Psychotic disorders – A meta-analysis of 21 published studies found 7.1 percent (95% CI 4.1-12.1) lifetime prevalence of cocaine use disorder among individuals with a lifetime schizophrenia spectrum disorder [33]. A cross-sectional survey found a 7 percent (95% CI 3.41-14.52) lifetime prevalence of schizophrenia and related psychotic disorders among those with current cocaine use and a 10 percent (95% CI 3.94-23.52) lifetime prevalence among those with current cocaine use disorder [34]. The estimated lifetime prevalence of schizophrenia in the United States is slightly less than 1 percent. (See "Brief psychotic disorder", section on 'Substance-induced psychoses' and "Psychosis in adults: Epidemiology, clinical manifestations, and diagnostic evaluation", section on 'Comorbid disorders'.)

A small number of cocaine users may be self-medicating an underlying neuropsychiatric disorder, such as ADHD [35], excessive daytime sleepiness [36], Parkinsonism [37], or cluster headaches [38].

The potential role of cocaine use and disorder as a risk factor or cause of psychiatric illness is discussed below. (See 'Psychiatric effects' below.)

Associated substance use — Cocaine use is highly associated with concurrent and simultaneous use of other legal and illegal substances [39,40].

A meta-analysis of 16 published studies found that 77 percent (95% CI 62-87) of individuals using cocaine reported concurrent use of alcohol and 64 percent (95% CI 47-79) reported use of cannabis [41]. Simultaneous use of cocaine with alcohol produces a new compound, cocaethylene, which is pharmacologically active and may enhance the subjective experience [41,42]. Heroin and other opioids are also sometimes used simultaneously with cocaine (so called “speedballing”) [43].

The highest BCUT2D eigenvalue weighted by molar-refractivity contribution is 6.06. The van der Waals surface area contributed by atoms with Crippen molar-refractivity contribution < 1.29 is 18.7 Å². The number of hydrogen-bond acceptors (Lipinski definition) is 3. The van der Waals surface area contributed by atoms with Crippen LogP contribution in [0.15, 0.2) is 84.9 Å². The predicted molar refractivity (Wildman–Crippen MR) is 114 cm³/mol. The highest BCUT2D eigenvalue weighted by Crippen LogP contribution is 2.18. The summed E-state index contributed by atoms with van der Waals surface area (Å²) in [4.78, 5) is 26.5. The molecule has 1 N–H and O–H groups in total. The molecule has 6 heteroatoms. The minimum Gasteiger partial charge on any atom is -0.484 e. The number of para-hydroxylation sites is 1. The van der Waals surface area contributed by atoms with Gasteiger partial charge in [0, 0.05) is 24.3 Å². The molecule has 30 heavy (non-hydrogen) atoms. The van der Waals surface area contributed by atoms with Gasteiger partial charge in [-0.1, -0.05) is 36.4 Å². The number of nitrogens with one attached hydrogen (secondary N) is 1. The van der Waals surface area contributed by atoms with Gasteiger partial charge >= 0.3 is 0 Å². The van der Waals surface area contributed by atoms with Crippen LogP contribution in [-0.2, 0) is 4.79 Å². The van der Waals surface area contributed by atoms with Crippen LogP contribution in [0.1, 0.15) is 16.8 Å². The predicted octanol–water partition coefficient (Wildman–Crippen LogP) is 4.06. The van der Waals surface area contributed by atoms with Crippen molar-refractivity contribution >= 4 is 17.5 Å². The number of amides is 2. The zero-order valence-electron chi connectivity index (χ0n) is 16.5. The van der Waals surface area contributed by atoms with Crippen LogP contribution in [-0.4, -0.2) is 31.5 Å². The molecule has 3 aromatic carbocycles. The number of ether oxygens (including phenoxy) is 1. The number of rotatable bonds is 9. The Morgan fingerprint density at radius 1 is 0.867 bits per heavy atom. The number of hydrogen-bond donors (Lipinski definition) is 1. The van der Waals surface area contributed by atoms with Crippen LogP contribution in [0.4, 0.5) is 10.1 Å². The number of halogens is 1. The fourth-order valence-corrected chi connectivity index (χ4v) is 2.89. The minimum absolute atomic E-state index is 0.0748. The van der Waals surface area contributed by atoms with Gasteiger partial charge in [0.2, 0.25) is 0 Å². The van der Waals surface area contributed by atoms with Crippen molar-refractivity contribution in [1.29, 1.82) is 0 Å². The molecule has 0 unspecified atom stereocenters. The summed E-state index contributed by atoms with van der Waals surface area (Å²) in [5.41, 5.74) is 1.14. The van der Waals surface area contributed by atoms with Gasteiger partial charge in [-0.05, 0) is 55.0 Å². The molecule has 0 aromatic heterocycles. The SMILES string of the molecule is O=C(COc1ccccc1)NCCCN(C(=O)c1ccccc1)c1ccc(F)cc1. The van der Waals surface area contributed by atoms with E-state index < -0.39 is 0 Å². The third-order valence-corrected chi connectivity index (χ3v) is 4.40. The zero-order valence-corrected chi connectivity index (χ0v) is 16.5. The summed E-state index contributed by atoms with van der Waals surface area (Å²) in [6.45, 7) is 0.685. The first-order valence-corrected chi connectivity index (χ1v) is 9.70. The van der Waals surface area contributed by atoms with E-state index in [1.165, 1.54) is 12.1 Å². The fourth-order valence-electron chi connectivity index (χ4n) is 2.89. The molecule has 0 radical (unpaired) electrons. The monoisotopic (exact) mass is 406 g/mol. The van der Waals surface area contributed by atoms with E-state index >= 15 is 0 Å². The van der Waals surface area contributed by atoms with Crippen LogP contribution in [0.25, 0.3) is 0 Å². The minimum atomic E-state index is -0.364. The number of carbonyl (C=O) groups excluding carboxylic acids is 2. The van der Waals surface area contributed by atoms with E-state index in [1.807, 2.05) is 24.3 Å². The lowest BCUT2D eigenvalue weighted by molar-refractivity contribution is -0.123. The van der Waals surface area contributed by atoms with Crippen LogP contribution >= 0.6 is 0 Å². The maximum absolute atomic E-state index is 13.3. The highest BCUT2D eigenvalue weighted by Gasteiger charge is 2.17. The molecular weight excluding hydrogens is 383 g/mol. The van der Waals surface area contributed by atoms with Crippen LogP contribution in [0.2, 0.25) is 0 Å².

Other studies have also found that cocaine users are also likely to use other substances in addition to alcohol and cannabis, including amphetamine and opiates [44,45].

PHARMACOLOGY — Illegal cocaine comes in two forms: base (alkaloid, as in coca leaves) and salt [46]. Both forms consist of the same cocaine molecule and exert the same pharmacologic actions once they reach the brain or other target organ. They differ in physical properties, which allow different routes of administration and therefore different pharmacokinetic profiles (see below).

Cocaine base ("crack," "freebase") can be smoked because it has a relatively low melting point (98°C) and vaporizes before substantial pyrolytic destruction has occurred. Cocaine base is difficult to dissolve for injection because it is relatively insoluble in water.

Cocaine salt, in contrast, cannot be efficiently smoked because it melts at 195°C, with substantial breakdown of the cocaine molecule before vaporization. Cocaine salt is readily injected or insufflated ("snorted") through the nose; it is highly water soluble, making it easy to dissolve for injection purposes and facilitating absorption across mucus membranes.